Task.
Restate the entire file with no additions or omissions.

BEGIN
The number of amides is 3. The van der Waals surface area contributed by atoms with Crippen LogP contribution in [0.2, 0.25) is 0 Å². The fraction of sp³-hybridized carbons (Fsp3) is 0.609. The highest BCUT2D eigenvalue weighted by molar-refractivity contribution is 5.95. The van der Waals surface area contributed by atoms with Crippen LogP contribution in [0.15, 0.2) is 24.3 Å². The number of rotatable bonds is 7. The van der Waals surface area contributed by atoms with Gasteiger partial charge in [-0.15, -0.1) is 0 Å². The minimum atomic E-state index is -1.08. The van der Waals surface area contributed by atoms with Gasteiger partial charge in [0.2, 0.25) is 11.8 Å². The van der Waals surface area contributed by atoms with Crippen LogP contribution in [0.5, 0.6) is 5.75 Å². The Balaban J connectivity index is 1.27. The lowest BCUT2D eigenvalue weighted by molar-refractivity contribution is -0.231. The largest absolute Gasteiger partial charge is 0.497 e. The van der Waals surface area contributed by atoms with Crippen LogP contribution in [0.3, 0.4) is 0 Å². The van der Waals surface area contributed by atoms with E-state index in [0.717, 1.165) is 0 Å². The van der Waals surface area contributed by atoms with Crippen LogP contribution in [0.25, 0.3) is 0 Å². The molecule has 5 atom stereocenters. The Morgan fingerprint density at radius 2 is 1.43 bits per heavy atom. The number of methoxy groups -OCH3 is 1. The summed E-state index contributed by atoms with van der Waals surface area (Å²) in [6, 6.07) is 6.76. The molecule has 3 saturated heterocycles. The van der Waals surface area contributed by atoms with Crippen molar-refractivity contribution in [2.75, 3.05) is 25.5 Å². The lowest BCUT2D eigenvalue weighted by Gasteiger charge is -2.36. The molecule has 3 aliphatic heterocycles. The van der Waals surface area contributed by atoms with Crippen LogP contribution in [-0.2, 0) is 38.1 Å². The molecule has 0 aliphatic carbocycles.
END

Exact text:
The number of amides is 3. The van der Waals surface area contributed by atoms with Crippen LogP contribution in [0.2, 0.25) is 0 Å². The fraction of sp³-hybridized carbons (Fsp3) is 0.609. The highest BCUT2D eigenvalue weighted by molar-refractivity contribution is 5.95. The van der Waals surface area contributed by atoms with Crippen LogP contribution in [0.15, 0.2) is 24.3 Å². The number of rotatable bonds is 7. The van der Waals surface area contributed by atoms with Gasteiger partial charge in [-0.15, -0.1) is 0 Å². The minimum atomic E-state index is -1.08. The van der Waals surface area contributed by atoms with Gasteiger partial charge in [0.2, 0.25) is 11.8 Å². The van der Waals surface area contributed by atoms with Crippen LogP contribution in [0.5, 0.6) is 5.75 Å². The Balaban J connectivity index is 1.27. The lowest BCUT2D eigenvalue weighted by molar-refractivity contribution is -0.231. The largest absolute Gasteiger partial charge is 0.497 e. The van der Waals surface area contributed by atoms with Crippen LogP contribution in [0.3, 0.4) is 0 Å². The van der Waals surface area contributed by atoms with E-state index in [0.717, 1.165) is 0 Å². The van der Waals surface area contributed by atoms with Crippen LogP contribution in [0.25, 0.3) is 0 Å². The molecule has 5 atom stereocenters. The Morgan fingerprint density at radius 2 is 1.43 bits per heavy atom. The number of methoxy groups -OCH3 is 1. The summed E-state index contributed by atoms with van der Waals surface area (Å²) in [6, 6.07) is 6.76. The molecule has 3 saturated heterocycles. The van der Waals surface area contributed by atoms with Crippen molar-refractivity contribution in [2.75, 3.05) is 25.5 Å². The lowest BCUT2D eigenvalue weighted by Gasteiger charge is -2.36. The molecule has 3 aliphatic heterocycles. The van der Waals surface area contributed by atoms with Crippen LogP contribution in [-0.2, 0) is 38.1 Å². The molecule has 0 aliphatic carbocycles.